Inventing the Native Speaker

Thomas Paul Bonfiglio


This paper argues that employing the designations “native speaker” and “native language” unreflectively is to engage in a gesture of othering that operates on an axis of empowerment and disempowerment. Bonfiglio examines the ideological legacy of the apparently innocent kinship metaphors of “mother tongue” and “native speaker” by historicizing their linguistic development. He traces the construction of ethnolinguistic nationalism, a composite of national language, identity, geography, and race, which informed the philology of the early modern era and culminated most divisively in the race-conscious discourses of the 19th century. Bonfiglio makes the case that scholarship should scrutinize the tendency to over-extend biological metaphors in the study of language, as even today these encourage, however surreptitiously, genetic and racial impressions of language.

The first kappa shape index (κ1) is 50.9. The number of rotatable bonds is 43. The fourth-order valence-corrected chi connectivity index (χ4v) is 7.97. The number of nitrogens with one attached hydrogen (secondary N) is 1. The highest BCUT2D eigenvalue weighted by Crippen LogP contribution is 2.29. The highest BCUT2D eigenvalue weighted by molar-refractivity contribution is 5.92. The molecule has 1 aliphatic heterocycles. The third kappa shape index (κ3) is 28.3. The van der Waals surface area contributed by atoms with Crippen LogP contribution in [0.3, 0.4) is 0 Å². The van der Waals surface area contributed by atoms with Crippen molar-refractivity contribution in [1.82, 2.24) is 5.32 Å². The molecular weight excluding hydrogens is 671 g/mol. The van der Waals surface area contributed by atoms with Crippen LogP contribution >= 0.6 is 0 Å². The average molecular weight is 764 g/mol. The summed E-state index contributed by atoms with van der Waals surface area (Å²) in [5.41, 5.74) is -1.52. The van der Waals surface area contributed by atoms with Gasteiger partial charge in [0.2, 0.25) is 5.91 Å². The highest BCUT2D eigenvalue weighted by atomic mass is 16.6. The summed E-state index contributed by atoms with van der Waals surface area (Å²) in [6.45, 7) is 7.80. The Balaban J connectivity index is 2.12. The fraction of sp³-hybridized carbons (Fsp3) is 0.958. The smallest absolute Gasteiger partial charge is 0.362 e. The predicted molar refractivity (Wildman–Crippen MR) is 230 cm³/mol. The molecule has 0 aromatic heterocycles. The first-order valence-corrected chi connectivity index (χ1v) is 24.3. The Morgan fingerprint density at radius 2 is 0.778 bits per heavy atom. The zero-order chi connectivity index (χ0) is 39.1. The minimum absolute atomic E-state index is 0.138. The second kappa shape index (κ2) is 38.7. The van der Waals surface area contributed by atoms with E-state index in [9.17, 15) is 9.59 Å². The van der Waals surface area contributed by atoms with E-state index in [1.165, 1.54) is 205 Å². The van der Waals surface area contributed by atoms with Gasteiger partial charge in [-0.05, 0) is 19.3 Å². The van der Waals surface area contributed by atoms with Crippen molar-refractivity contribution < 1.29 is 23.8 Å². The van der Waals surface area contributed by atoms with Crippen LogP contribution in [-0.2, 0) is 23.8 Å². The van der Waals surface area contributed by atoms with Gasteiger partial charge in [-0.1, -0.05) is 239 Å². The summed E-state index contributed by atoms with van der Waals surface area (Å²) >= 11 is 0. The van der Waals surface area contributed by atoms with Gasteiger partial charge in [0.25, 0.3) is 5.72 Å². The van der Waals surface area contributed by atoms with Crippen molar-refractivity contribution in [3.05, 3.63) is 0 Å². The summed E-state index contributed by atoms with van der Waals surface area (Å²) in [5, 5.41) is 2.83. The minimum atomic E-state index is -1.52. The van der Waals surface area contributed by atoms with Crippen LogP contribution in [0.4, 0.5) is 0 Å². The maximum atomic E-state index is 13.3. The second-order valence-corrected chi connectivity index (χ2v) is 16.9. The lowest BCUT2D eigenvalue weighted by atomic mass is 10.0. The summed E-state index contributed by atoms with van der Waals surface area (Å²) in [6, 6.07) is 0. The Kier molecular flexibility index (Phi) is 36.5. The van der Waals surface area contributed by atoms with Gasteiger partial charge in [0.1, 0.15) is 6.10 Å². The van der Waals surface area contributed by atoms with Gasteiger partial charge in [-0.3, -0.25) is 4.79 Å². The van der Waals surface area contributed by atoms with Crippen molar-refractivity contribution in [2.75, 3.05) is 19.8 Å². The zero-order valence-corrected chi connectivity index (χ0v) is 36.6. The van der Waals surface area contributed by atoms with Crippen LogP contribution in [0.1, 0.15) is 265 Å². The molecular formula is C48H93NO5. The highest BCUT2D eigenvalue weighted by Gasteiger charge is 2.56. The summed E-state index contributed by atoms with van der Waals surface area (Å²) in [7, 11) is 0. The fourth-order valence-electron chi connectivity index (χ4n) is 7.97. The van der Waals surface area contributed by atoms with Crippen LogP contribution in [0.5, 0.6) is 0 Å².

native speaker, mother tongue, vernacular, Middle Ages, religion, nationalism

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